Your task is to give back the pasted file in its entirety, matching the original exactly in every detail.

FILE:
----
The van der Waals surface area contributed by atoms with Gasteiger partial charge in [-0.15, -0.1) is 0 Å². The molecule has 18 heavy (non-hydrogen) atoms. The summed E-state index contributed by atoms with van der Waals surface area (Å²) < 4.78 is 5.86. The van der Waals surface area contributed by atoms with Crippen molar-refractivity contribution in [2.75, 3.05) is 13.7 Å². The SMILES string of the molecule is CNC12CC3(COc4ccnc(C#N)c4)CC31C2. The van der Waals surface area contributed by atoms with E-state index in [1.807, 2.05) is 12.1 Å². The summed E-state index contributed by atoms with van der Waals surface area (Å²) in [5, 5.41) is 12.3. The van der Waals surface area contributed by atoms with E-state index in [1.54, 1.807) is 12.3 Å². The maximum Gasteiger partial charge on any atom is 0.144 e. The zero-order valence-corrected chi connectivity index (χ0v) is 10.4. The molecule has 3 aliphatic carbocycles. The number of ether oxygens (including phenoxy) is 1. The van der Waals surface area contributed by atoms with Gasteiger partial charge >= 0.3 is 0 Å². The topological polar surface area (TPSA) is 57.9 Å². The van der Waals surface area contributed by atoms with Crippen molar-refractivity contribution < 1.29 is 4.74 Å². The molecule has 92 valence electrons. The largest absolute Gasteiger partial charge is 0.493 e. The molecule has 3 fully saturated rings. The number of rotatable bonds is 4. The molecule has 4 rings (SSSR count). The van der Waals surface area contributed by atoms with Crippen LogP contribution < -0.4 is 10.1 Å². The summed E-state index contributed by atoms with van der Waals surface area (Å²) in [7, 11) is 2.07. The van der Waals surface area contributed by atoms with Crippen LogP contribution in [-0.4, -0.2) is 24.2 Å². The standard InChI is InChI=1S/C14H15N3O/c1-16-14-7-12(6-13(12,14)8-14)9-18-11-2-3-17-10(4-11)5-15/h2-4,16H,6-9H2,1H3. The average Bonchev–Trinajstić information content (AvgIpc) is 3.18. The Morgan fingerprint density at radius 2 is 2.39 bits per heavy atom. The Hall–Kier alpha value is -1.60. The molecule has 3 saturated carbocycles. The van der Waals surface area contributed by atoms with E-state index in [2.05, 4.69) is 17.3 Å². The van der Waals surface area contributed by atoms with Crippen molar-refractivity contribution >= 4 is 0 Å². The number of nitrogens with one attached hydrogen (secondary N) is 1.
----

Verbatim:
The van der Waals surface area contributed by atoms with Gasteiger partial charge in [-0.15, -0.1) is 0 Å². The molecule has 18 heavy (non-hydrogen) atoms. The summed E-state index contributed by atoms with van der Waals surface area (Å²) < 4.78 is 5.86. The van der Waals surface area contributed by atoms with Crippen molar-refractivity contribution in [2.75, 3.05) is 13.7 Å². The SMILES string of the molecule is CNC12CC3(COc4ccnc(C#N)c4)CC31C2. The van der Waals surface area contributed by atoms with E-state index in [1.807, 2.05) is 12.1 Å². The summed E-state index contributed by atoms with van der Waals surface area (Å²) in [5, 5.41) is 12.3. The van der Waals surface area contributed by atoms with E-state index in [1.54, 1.807) is 12.3 Å². The maximum Gasteiger partial charge on any atom is 0.144 e. The zero-order valence-corrected chi connectivity index (χ0v) is 10.4. The molecule has 3 aliphatic carbocycles. The number of ether oxygens (including phenoxy) is 1. The van der Waals surface area contributed by atoms with Gasteiger partial charge >= 0.3 is 0 Å². The topological polar surface area (TPSA) is 57.9 Å². The van der Waals surface area contributed by atoms with Crippen molar-refractivity contribution < 1.29 is 4.74 Å². The molecule has 92 valence electrons. The largest absolute Gasteiger partial charge is 0.493 e. The molecule has 3 fully saturated rings. The number of rotatable bonds is 4. The molecule has 4 rings (SSSR count). The van der Waals surface area contributed by atoms with Crippen LogP contribution < -0.4 is 10.1 Å². The summed E-state index contributed by atoms with van der Waals surface area (Å²) in [7, 11) is 2.07. The van der Waals surface area contributed by atoms with Crippen LogP contribution in [-0.4, -0.2) is 24.2 Å². The standard InChI is InChI=1S/C14H15N3O/c1-16-14-7-12(6-13(12,14)8-14)9-18-11-2-3-17-10(4-11)5-15/h2-4,16H,6-9H2,1H3. The average Bonchev–Trinajstić information content (AvgIpc) is 3.18. The Morgan fingerprint density at radius 2 is 2.39 bits per heavy atom. The Hall–Kier alpha value is -1.60. The molecule has 3 saturated carbocycles. The van der Waals surface area contributed by atoms with E-state index in [2.05, 4.69) is 17.3 Å². The van der Waals surface area contributed by atoms with Crippen molar-refractivity contribution >= 4 is 0 Å². The number of nitrogens with one attached hydrogen (secondary N) is 1.